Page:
One common theme in wrongful convictions is people within the legal system justifying their mistakes after they are exposed.
One of the attractions of working within a gang like ‘the police’ is that you have a powerful group who can not only help hide mistakes, but also justify those mistakes, make them appear as if they were not mistakes.
The bottom line though is that if a person is being paid to enforce laws, and they feel that it is okay to imprison people on a whim, they should do that to themselves and their fellow law enforcement employees who feel that way.
Imposing gang justice perversions on random strangers is like forcing people to comb their hair a certain way because you have the power to force that. If you support a certain kind of hair style then do that to your own hair.
When a person is exonerated, some common responses from law enforcers are
1) The exonerated person might have committed other crimes they did not get caught for, so falsely accusing and convicting them is actually right.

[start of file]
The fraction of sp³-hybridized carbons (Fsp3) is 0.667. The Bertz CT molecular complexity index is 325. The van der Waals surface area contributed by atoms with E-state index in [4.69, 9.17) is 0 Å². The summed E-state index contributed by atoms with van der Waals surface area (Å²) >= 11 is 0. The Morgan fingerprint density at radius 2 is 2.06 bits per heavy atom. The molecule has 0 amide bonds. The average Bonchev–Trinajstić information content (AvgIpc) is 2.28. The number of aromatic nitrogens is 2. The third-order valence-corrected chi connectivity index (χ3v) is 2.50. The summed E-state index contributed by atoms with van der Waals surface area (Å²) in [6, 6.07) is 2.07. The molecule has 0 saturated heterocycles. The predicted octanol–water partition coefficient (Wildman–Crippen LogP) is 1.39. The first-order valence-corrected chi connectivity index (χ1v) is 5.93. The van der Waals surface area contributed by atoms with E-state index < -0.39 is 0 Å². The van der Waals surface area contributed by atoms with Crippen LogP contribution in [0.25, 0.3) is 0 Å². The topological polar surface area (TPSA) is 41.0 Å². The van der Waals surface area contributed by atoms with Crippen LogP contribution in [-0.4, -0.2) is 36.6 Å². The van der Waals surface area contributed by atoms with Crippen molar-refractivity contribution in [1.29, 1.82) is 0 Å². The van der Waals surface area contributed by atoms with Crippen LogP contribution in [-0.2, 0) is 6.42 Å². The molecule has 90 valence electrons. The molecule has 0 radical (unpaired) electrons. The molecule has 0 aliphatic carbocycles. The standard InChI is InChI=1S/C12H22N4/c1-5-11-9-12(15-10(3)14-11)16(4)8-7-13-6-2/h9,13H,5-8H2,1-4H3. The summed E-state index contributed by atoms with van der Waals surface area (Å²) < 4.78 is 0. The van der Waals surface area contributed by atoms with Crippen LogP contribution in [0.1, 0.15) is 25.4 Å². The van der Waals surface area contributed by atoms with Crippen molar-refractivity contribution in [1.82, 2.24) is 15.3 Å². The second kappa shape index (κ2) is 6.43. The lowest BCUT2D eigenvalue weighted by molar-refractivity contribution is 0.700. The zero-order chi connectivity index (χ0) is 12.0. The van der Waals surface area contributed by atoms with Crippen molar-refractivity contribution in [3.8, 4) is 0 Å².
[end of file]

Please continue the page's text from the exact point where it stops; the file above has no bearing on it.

2) The exonerated person is probably guilty, even though outsiders say otherwise, because there is secret evidence the outsiders don’t know about.
3) The exonerated person was a street person with no future and putting him or her in prison guided them to a better future, even if they were not guilty of that crime.
4) The authorities did everything properly, but some third party forced them to convict an innocent person.
Here is an article in today’s news. The person reporting the story tries to minimize any responsibility the police and prosecutors might have, but a brief look at the facts shows that they had abundant evidence they were prosecuting the wrong person. https://abcnews.go.com/US/michigan-man-exonerated-murder-imprisoned-40-years-lived/story?id=74734977 The ridiculous part is that the media is trying to support the corrupt officials.
5) The authorities needed to arrest somebody to prove that they were competent and show 'the power' of the legal system.
Here is a case in which there seems to be literally no evidence. Even the prosecution seems to have admitted there was no evidence. They appear to have said to the jury something along the lines of 'Please convict this person even though there is no evidence', and the jury complied. https://www.npr.org/2021/04/05/983750480/new-eyes-on-alabama-death-row-case-after-integrity-review-raises-questions